Flow cytometry as the new ‘gold standard’ for detection of free tumour cells in abdominal lavage fluid in gastric cancer patients: A comparative study of molecular and conventional methods

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The ideal method for detection of free tumour cells in abdominal lavage fluid should be rapid, reliable and widely available. Flow cytometry potentially covers these properties, but there are only a few studies directly comparing flow cytometry for detecting gastric cancer cells to other methods. Therefore, we compared free tumour-cell detection in abdominal lavage fluids using cytology with immunocytochemistry, RT-qPCR and flow cytometry.


Peritoneal lavage fluid samples were collected from 10 patients. Detection of free tumour cells was performed using cytological and immunocytochemical analysis, and using RT-qPCR and flow cytometry. Tumour cells were detected according to CEA and CK20 mRNA expression levels using RT-qPCR, and with the epithelial markers EpCAM/CD326 and CEA using flow cytometry.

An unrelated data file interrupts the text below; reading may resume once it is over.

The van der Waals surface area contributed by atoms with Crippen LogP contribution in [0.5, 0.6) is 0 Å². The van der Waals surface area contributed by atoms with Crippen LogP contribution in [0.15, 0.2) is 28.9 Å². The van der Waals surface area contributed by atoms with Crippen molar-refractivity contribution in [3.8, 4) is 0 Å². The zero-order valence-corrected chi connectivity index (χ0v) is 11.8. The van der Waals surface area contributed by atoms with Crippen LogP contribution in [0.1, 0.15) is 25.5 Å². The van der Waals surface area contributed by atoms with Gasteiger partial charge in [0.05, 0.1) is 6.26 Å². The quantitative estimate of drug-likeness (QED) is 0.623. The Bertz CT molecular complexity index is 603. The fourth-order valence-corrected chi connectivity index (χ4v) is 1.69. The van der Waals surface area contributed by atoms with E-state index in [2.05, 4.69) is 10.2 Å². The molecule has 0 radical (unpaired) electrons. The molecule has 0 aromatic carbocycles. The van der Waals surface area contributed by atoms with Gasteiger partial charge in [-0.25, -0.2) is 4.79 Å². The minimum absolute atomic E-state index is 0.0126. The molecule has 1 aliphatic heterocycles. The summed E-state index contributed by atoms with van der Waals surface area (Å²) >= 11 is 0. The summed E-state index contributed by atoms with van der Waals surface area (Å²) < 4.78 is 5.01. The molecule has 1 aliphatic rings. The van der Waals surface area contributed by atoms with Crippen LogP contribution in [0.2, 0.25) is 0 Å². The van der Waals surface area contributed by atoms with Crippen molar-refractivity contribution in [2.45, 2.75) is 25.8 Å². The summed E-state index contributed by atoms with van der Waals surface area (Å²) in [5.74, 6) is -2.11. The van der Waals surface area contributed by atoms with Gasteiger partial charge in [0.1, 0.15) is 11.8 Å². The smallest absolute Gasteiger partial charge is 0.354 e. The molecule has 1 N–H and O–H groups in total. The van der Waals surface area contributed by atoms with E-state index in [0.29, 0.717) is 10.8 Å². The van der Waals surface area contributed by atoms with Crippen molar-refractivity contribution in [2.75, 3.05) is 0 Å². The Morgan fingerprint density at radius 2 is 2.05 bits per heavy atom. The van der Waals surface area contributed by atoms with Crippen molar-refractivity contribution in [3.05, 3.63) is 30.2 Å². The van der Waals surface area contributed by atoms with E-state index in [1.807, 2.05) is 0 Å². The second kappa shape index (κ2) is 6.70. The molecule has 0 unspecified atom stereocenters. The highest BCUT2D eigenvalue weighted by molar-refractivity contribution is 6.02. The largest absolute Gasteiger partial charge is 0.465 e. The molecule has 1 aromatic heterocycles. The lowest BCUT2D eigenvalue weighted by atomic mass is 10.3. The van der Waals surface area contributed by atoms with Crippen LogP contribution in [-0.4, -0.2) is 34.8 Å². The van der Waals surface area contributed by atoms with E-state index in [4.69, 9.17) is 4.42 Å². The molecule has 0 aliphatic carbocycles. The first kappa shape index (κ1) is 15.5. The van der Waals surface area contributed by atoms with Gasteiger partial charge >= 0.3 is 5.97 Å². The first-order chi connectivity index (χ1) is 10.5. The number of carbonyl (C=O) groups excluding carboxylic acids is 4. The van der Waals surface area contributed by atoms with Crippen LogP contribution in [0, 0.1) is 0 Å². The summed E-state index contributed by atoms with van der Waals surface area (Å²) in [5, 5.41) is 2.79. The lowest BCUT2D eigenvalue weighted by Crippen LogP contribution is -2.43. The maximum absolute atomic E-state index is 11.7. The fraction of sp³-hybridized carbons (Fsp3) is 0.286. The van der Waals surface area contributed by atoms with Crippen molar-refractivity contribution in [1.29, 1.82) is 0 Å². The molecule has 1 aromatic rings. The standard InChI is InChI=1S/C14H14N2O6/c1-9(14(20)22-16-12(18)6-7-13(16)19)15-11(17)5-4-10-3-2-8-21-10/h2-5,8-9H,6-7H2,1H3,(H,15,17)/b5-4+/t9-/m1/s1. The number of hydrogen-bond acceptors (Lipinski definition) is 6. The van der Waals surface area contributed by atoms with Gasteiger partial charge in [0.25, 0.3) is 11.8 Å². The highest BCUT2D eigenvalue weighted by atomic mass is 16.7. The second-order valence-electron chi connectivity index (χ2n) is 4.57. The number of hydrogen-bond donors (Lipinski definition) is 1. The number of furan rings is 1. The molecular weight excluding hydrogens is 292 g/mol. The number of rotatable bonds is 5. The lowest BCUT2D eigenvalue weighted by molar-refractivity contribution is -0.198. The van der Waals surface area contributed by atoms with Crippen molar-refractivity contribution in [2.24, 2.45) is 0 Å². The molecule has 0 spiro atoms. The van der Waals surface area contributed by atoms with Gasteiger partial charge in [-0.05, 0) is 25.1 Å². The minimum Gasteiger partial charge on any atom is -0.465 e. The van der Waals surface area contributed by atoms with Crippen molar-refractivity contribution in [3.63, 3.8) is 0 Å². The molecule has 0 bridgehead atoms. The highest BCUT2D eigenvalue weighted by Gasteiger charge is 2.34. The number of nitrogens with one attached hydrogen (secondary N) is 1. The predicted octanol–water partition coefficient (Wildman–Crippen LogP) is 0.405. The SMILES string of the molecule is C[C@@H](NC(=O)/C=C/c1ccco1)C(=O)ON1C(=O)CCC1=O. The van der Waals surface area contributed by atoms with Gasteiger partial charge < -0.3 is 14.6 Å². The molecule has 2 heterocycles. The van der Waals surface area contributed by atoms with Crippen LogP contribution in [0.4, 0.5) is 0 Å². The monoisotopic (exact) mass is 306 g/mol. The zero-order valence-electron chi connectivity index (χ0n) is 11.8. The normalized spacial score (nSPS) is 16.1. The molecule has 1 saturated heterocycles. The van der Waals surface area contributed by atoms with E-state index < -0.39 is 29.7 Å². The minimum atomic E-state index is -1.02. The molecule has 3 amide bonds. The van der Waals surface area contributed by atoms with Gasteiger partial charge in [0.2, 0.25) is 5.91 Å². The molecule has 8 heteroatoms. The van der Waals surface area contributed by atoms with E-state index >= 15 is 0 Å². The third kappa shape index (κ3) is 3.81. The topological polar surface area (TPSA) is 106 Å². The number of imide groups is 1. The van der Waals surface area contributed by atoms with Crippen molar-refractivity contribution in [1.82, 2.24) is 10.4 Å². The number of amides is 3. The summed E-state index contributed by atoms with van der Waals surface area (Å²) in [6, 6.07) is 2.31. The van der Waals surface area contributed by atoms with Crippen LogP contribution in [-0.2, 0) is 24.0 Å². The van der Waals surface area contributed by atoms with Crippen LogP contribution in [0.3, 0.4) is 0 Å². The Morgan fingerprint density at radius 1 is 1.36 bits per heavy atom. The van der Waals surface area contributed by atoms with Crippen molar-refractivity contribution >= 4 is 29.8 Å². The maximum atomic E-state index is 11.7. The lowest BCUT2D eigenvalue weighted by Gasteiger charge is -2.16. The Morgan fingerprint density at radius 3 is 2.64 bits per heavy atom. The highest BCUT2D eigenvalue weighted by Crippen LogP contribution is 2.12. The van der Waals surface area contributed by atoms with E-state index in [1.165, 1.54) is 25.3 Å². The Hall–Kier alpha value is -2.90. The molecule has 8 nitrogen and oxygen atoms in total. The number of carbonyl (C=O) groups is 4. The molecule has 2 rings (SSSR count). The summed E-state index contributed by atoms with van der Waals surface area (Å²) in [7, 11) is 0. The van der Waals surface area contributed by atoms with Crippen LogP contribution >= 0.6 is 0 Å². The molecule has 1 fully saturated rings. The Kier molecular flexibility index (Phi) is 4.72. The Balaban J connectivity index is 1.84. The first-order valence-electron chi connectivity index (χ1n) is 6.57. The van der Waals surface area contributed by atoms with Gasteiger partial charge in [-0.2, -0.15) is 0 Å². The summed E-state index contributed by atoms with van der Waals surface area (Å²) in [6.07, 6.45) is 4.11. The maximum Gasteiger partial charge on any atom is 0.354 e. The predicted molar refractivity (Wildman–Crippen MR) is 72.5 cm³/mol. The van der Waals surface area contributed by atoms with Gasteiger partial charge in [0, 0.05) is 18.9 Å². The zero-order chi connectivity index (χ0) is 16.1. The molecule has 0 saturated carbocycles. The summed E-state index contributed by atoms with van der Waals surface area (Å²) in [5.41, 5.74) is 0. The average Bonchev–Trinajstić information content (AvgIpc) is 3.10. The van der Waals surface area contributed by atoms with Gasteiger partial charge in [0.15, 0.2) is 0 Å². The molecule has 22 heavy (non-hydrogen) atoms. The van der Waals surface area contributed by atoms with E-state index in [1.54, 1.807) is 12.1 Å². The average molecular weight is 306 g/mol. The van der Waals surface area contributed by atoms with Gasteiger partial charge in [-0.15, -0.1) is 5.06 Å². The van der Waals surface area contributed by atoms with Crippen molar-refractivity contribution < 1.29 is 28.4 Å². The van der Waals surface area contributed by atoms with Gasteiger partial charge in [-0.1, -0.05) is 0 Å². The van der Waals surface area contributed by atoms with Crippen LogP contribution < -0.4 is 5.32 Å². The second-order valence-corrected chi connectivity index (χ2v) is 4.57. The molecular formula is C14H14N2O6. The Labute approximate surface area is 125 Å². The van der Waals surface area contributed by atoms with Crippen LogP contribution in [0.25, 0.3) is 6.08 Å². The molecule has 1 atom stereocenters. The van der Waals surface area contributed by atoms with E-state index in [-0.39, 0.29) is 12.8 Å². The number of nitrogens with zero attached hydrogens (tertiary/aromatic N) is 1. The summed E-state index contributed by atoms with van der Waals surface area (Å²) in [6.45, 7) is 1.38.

The sensitivity and specificity of cytology were 40% and 100%, respectively, while the RT-qPCR had a sensitivity of 80% and specificity of 100%. Flow cytometry showed no false-negative results and only one false-positive result, giving a sensitivity and specificity of 100% and 80%, respectively. The RT-qPCR and flow cytometry could detect free tumour cells in each of the three false-negative cases with cytology. In the samples with detected tumour cells, tumour cell clusters were observed with imaging flow cytometry, providing additional morphological confirmation.


The combination of quantitative and qualitative data from flow cytometry and the images of tumour cells in borderline cases provide a rapid, reliable and reproducible method for detection of free tumour cells in abdominal lavage fluid, which is necessary for intraoperative selection of patients for intraperitoneal chemotherapy.

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